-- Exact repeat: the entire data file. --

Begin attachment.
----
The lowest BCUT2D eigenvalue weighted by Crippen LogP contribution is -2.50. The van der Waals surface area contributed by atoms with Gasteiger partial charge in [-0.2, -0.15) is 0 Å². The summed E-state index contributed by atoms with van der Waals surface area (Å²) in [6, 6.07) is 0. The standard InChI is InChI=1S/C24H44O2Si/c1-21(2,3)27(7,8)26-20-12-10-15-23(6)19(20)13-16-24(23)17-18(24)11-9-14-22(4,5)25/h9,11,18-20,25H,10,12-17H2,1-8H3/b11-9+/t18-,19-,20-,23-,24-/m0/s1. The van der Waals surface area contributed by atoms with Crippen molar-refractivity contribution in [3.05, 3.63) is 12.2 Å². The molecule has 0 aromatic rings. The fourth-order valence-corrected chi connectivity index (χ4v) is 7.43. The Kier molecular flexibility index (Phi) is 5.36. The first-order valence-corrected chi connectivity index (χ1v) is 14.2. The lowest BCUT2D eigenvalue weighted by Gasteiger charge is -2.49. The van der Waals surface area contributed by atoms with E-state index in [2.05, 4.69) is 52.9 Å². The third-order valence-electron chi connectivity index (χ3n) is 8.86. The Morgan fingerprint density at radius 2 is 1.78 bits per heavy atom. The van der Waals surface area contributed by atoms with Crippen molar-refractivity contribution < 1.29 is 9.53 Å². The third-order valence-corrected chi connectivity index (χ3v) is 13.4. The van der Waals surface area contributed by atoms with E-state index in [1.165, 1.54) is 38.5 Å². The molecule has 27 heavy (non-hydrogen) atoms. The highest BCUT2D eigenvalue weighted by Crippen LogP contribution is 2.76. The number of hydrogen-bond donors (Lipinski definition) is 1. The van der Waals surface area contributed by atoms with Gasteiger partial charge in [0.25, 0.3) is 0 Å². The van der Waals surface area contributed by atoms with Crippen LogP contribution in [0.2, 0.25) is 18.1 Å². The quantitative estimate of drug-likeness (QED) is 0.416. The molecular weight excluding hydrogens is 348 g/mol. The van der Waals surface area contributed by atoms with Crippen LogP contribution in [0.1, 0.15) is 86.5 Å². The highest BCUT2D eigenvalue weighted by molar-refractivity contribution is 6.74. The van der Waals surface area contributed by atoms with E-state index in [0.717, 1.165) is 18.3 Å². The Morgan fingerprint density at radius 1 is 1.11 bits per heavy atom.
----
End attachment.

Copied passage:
The lowest BCUT2D eigenvalue weighted by Crippen LogP contribution is -2.50. The van der Waals surface area contributed by atoms with Gasteiger partial charge in [-0.2, -0.15) is 0 Å². The summed E-state index contributed by atoms with van der Waals surface area (Å²) in [6, 6.07) is 0. The standard InChI is InChI=1S/C24H44O2Si/c1-21(2,3)27(7,8)26-20-12-10-15-23(6)19(20)13-16-24(23)17-18(24)11-9-14-22(4,5)25/h9,11,18-20,25H,10,12-17H2,1-8H3/b11-9+/t18-,19-,20-,23-,24-/m0/s1. The van der Waals surface area contributed by atoms with Crippen molar-refractivity contribution in [3.05, 3.63) is 12.2 Å². The molecule has 0 aromatic rings. The fourth-order valence-corrected chi connectivity index (χ4v) is 7.43. The Kier molecular flexibility index (Phi) is 5.36. The first-order valence-corrected chi connectivity index (χ1v) is 14.2. The lowest BCUT2D eigenvalue weighted by Gasteiger charge is -2.49. The van der Waals surface area contributed by atoms with E-state index in [2.05, 4.69) is 52.9 Å². The third-order valence-electron chi connectivity index (χ3n) is 8.86. The Morgan fingerprint density at radius 2 is 1.78 bits per heavy atom. The van der Waals surface area contributed by atoms with Crippen molar-refractivity contribution < 1.29 is 9.53 Å². The third-order valence-corrected chi connectivity index (χ3v) is 13.4. The van der Waals surface area contributed by atoms with E-state index in [1.165, 1.54) is 38.5 Å². The molecule has 27 heavy (non-hydrogen) atoms. The highest BCUT2D eigenvalue weighted by Crippen LogP contribution is 2.76. The number of hydrogen-bond donors (Lipinski definition) is 1. The van der Waals surface area contributed by atoms with Gasteiger partial charge in [0.25, 0.3) is 0 Å². The van der Waals surface area contributed by atoms with Crippen LogP contribution in [0.2, 0.25) is 18.1 Å². The quantitative estimate of drug-likeness (QED) is 0.416. The molecular weight excluding hydrogens is 348 g/mol. The van der Waals surface area contributed by atoms with Crippen LogP contribution in [0.1, 0.15) is 86.5 Å². The highest BCUT2D eigenvalue weighted by molar-refractivity contribution is 6.74. The van der Waals surface area contributed by atoms with E-state index in [0.717, 1.165) is 18.3 Å². The Morgan fingerprint density at radius 1 is 1.11 bits per heavy atom.